The fervor of the Dada movement started to wane around 1924, and many of its practitioners started to transition to the style of Surrealism. The movement was launched formally by André Breton, a Parisian writer, who issued a manifesto that included a dictionary and an encyclopedic definition of the word "Surrealism." Varying translations of the two can be found, but one rendition from R. Seaver and H.R. Lane appears in their book "André Breton, Manifestoes of Surrealism."
The dictionary entry defines the noun Surrealism as:
Psychic automatism in its pure state, by which one proposes to express -- verbally, by means of the written word, or in any other manner -- the actual functioning of thought. Dictated by thought, in the absence of any control exercised by reason, exempt from any aesthetic or moral concern.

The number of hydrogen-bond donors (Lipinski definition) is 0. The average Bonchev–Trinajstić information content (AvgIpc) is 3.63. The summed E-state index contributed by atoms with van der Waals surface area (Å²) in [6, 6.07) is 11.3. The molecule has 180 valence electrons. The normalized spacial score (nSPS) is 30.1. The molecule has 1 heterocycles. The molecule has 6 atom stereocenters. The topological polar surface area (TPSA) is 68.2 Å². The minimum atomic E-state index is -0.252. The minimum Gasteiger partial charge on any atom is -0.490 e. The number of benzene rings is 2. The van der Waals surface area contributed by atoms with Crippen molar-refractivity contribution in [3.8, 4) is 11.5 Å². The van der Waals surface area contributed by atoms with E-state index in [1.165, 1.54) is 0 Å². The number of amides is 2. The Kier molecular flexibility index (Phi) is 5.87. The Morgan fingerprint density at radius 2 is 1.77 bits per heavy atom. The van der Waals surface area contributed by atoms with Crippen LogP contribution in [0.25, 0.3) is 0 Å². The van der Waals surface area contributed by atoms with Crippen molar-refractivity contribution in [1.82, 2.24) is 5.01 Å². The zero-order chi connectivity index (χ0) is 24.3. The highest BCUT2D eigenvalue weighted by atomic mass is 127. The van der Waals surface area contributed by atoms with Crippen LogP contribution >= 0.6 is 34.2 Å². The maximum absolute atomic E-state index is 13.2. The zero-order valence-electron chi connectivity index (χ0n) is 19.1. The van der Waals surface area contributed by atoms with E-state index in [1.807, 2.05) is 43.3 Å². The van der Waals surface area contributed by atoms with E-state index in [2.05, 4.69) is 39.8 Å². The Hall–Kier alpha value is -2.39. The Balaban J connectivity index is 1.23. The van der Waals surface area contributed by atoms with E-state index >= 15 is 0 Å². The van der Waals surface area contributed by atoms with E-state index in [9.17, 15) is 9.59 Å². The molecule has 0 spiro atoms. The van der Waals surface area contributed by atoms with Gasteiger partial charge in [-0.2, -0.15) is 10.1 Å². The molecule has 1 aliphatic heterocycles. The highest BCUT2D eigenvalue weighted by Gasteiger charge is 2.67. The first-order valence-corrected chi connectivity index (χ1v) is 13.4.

While the encyclopedia entry describes the philosophy Surrealism as:
Surrealism is based on the belief in the superior reality of certain forms of previously neglected associations, in the omnipotence of dream, in the disinterested play of thought. It tends to ruin once and for all all other psychic mechanisms and to substitute itself for them in solving all the principal problems of life [...]
[source: Charles Harrison and Paul Wood]
At first Surrealism was mainly concentrated in literature, but the movement gradually expanded to include other artistic genres. Painters and other visual artists were quickly brought into the loop, and their first group exhibition debuted in 1925.
Although Breton's group was based in Paris, Surrealist groups started to spring up in other cities, too. Often they would publish journals and reviews; Breton, for example, published "La Révolution surréaliste" ("The Surrealist Revolution"). The groups would also meet to discuss current events, argue philosophical points and collaborate on different projects.
It wasn't all fun and games, however. Bitter arguments and spiteful rivalries often raged among the different artists, sometimes causing groups to splinter into competing factions.